We think these Bonds are a great investment in Asheville’s future and the environment, and we hope you’ll join us in supporting them this Election Day. Spread the word by Liking and Sharing AVLBondsYes on Facebook.

Western North Carolina is blessed with more than 1.5 million acres of public land, including Nantahala-Pisgah National Forest, Great Smoky Mountains National Park, the Blue Ridge Parkway and several state-owned parks, forests and natural areas. These public lands support the headwaters of our rivers, beautiful mountain vistas, one of the most diverse temperate forests on the planet, and a thriving economy in tourism, crafts and recreation.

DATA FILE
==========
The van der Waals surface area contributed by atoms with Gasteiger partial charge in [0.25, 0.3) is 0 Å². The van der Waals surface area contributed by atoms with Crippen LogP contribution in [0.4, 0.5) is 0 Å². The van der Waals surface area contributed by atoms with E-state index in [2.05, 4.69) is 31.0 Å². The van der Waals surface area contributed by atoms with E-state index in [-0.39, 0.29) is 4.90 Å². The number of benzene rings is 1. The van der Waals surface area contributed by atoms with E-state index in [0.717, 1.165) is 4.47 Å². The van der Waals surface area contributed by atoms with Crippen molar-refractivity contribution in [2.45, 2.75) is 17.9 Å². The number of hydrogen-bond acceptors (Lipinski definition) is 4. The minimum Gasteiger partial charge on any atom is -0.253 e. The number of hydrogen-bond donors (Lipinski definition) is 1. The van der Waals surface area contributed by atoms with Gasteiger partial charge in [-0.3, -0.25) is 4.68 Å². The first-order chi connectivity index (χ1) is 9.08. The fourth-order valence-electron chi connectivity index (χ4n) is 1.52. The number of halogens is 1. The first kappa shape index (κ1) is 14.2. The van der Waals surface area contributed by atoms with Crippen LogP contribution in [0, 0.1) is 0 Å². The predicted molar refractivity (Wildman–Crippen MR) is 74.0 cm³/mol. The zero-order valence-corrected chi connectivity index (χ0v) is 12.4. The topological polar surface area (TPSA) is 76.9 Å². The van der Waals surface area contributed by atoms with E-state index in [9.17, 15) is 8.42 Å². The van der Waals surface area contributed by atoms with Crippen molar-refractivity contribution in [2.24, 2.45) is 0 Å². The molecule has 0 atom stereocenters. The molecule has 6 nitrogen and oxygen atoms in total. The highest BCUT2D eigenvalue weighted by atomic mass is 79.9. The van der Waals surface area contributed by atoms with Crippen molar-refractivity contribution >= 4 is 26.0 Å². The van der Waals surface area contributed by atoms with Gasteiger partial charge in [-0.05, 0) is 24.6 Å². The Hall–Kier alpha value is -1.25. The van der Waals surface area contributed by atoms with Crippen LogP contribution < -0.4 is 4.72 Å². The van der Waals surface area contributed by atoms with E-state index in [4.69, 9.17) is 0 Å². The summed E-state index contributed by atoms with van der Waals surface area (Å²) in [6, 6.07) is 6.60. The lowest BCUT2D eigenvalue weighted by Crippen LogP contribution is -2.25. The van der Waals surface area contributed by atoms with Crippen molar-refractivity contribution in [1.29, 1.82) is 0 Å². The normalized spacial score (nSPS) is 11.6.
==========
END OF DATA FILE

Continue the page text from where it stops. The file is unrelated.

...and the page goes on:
During its 30-year history, WNCA (now MountainTrue) has twice prevented logging in the Asheville Watershed, first in 1990 and again in 2004. Eventually the City of Asheville placed a conservation easement over 17,356 acres of the watershed.

Jackson County residents request stronger monitoring of developers


julie_vested_rights(Story & photo from Becky Johnson of Smoky Mountain News — December 2, 2009.)

As developers grapple with financial woes forcing them to sell off holdings or succumb to foreclosure, environmental groups in Jackson County want to rein in vested rights previously doled out for those tracts.

A whopping 238 subdivisions were exempt from Jackson County’s new development regulations two years ago. The so-called vested rights were intended to protect developers caught mid-stream by the new regulations, but were ultimately granted to developers merely in the planning stages. The question now is what happens to the vested rights held by developers who sell out to someone else.